Kashmir Accedes to INDIA

On this day 72 years ago, Jammu & Kashmir agreed to become a part of India
Maharaja Hari Singh of Jammu & Kashmir signed the Instrument of Accession on 26 October 1947, in the midst of a tribal invasion supported by Pakistan.

In June 1947, about 60,000 ex-army men (mostly from Poonch) had started a no-tax campaign against the Maharaja. The campaign later turned into a secessionist movement following 14 and 15 August, when Poonch Muslims hoisted Pakistani flags. The Maharaja imposed martial law in Poonch, which further angered the Muslims there. With ammunition and personal support provided by the tribals of Pakistan’s NWFP, the situation got more complex, according to Victoria Schofield’s book Kashmir in Conflict: India, Pakistan and the Unending War.

Weary of all this, Maharaja Hari Singh released Sheikh Abdullah, who, in his first very first public meeting, reiterated that “the demand of the Kashmiri is freedom”. He also took a jibe at Jinnah, saying: “How can Mr Jinnah or the Muslim League tell us to accede to Pakistan? They have always opposed us in every struggle. Even in our present struggle (Quit Kashmir), he (Jinnah) carried on propaganda against us and went on saying that there is no struggle of any kind in the state. He even called us goondas.”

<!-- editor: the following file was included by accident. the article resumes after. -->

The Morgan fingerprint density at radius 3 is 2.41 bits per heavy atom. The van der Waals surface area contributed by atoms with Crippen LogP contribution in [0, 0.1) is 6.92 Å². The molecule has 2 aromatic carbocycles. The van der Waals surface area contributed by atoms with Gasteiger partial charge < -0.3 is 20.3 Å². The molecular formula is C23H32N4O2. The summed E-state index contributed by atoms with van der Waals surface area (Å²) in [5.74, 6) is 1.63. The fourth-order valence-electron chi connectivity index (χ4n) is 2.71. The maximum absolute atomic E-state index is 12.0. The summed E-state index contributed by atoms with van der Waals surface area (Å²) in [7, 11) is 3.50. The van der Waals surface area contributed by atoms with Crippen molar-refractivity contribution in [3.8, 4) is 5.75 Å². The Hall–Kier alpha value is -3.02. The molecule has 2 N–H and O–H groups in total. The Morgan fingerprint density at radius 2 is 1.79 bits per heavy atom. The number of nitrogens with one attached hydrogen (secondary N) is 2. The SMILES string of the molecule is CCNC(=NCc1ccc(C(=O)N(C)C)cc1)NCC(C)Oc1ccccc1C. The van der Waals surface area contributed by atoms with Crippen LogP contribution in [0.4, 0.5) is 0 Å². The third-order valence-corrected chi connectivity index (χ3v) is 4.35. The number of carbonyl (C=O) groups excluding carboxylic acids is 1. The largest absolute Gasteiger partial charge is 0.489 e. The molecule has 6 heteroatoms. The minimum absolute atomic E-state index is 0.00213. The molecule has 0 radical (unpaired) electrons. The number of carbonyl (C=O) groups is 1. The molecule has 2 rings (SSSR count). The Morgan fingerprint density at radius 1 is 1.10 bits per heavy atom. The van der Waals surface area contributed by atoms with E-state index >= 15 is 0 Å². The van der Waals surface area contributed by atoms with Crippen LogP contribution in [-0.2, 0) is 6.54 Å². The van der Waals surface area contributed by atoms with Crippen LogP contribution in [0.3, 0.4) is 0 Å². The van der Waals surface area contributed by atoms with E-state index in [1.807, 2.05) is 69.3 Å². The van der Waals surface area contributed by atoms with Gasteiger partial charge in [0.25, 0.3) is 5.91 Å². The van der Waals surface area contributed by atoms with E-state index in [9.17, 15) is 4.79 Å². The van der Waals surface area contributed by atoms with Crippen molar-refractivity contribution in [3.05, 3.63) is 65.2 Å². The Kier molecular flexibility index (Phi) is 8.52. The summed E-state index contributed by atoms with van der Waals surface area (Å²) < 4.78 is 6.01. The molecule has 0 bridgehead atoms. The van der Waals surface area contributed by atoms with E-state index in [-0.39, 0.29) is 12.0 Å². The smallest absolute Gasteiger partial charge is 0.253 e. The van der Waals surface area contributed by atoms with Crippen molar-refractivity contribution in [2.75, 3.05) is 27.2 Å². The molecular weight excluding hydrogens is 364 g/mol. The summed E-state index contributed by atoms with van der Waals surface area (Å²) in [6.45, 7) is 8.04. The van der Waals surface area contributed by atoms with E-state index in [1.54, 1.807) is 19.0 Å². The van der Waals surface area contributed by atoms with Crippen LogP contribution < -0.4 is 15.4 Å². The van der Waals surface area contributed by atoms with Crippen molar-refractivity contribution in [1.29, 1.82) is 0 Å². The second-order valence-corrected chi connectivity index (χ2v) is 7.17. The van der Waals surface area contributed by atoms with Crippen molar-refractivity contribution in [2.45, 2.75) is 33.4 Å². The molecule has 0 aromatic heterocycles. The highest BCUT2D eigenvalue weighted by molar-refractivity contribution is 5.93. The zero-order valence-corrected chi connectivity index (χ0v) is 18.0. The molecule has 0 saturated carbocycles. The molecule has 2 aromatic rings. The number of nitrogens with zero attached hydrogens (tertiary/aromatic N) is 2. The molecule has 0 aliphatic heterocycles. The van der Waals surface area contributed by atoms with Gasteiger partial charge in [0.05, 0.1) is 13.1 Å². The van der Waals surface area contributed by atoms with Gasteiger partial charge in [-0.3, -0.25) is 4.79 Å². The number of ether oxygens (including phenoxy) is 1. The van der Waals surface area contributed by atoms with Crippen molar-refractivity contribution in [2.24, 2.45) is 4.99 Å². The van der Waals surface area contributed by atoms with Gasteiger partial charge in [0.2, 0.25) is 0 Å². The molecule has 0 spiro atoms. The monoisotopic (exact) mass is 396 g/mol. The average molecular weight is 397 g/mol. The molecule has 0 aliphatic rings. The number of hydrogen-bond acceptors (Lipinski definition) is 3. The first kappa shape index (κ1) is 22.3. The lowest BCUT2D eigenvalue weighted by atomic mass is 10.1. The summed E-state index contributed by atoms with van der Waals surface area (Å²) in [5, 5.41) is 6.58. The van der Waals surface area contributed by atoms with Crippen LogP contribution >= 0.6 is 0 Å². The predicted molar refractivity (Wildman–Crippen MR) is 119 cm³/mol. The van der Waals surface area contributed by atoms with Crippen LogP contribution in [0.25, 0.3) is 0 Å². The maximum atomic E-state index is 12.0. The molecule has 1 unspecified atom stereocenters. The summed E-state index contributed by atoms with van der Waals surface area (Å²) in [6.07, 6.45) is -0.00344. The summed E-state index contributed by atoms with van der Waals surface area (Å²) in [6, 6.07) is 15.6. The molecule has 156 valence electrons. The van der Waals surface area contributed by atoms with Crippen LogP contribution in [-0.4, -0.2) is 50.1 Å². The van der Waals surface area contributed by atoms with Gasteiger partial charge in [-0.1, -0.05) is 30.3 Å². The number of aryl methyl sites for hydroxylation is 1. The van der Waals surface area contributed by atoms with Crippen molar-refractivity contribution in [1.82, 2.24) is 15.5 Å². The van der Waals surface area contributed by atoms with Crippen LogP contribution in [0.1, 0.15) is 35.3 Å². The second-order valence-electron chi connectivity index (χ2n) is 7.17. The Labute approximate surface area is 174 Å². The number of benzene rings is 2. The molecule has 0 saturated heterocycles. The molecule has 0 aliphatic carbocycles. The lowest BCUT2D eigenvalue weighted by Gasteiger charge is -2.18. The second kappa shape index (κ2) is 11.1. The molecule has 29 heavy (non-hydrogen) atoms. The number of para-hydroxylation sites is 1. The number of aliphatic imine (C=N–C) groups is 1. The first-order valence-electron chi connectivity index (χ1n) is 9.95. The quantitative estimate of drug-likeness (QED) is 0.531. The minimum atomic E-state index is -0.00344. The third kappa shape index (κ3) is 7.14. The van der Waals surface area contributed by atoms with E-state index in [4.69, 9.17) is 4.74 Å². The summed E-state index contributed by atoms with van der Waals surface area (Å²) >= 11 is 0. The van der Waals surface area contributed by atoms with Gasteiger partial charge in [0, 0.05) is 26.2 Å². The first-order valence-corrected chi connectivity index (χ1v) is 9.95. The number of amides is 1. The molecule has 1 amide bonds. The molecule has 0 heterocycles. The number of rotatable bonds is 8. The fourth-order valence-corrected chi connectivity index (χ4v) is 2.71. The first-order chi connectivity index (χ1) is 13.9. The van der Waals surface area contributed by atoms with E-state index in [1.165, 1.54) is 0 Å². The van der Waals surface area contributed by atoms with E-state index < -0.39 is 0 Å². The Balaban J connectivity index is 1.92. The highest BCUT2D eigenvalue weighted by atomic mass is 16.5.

However, according to Jyoti Bhusan Das Gupta’s book Jammu and Kashmir, Mountbatten warned that “it would be dangerous to send in any troops unless Kashmir had first offered to accede”, arguing that it would result in an India-Pakistan war. He suggested the accession should be considered as provisional, and “when law and order had been re-established in Kashmir, a plebiscite should be held as regards Kashmir’s future”.

The Defence Committee sent V.P. Menon, secretary of the Ministry of the States, to Srinagar to “make an on-the-spot study” the same day. He returned to New Delhi the next day with his impressions, and suggested sending troops to Kashmir, pointing out the “supreme necessity to save Kashmir from raiders”.

In the meantime, the new prime minister of J&K, Mehr Chand Mahajan, warned: “We have decided by 25th evening to go to India if we get a plane or else to Pakistan to surrender.”

Menon was then flown to Jammu to advise the Maharaja about the government’s view, and that’s when the Maharaja finally signed the Instrument of Accession on 26 October, and Menon returned to Delhi with Mahajan.

Leave a Reply

Your email address will not be published. Required fields are marked *

error: It’s NationFirst Content, Don’t copy